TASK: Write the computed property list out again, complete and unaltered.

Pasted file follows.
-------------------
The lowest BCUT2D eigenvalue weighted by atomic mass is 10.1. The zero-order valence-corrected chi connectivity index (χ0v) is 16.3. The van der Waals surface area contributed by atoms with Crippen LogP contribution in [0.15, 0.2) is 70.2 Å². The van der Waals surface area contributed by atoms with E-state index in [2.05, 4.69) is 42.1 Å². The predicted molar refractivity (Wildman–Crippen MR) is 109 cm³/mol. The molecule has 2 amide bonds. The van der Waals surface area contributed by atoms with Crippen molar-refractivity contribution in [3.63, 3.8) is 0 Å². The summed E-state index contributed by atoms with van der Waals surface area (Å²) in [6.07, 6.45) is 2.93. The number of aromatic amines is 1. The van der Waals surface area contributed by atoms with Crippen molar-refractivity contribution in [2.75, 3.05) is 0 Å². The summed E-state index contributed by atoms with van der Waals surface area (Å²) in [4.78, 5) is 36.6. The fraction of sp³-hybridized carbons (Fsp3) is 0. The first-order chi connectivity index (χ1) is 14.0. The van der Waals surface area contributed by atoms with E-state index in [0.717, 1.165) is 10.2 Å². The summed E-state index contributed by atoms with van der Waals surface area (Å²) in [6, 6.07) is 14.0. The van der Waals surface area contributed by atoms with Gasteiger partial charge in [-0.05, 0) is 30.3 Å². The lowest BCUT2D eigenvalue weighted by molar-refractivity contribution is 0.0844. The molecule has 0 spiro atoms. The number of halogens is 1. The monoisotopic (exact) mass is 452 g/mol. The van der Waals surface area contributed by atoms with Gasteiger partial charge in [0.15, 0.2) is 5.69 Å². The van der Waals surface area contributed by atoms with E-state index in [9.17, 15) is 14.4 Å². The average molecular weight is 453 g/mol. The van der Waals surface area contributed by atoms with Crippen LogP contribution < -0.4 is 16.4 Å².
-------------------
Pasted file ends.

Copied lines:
The lowest BCUT2D eigenvalue weighted by atomic mass is 10.1. The zero-order valence-corrected chi connectivity index (χ0v) is 16.3. The van der Waals surface area contributed by atoms with Crippen LogP contribution in [0.15, 0.2) is 70.2 Å². The van der Waals surface area contributed by atoms with E-state index in [2.05, 4.69) is 42.1 Å². The predicted molar refractivity (Wildman–Crippen MR) is 109 cm³/mol. The molecule has 2 amide bonds. The van der Waals surface area contributed by atoms with Crippen molar-refractivity contribution in [3.63, 3.8) is 0 Å². The summed E-state index contributed by atoms with van der Waals surface area (Å²) in [6.07, 6.45) is 2.93. The number of aromatic amines is 1. The van der Waals surface area contributed by atoms with Crippen molar-refractivity contribution in [2.75, 3.05) is 0 Å². The summed E-state index contributed by atoms with van der Waals surface area (Å²) in [4.78, 5) is 36.6. The fraction of sp³-hybridized carbons (Fsp3) is 0. The first-order chi connectivity index (χ1) is 14.0. The van der Waals surface area contributed by atoms with E-state index in [0.717, 1.165) is 10.2 Å². The summed E-state index contributed by atoms with van der Waals surface area (Å²) in [6, 6.07) is 14.0. The van der Waals surface area contributed by atoms with Gasteiger partial charge in [-0.05, 0) is 30.3 Å². The lowest BCUT2D eigenvalue weighted by molar-refractivity contribution is 0.0844. The molecule has 0 spiro atoms. The number of halogens is 1. The monoisotopic (exact) mass is 452 g/mol. The van der Waals surface area contributed by atoms with Gasteiger partial charge in [0.15, 0.2) is 5.69 Å². The van der Waals surface area contributed by atoms with E-state index in [9.17, 15) is 14.4 Å². The average molecular weight is 453 g/mol. The van der Waals surface area contributed by atoms with Crippen LogP contribution < -0.4 is 16.4 Å².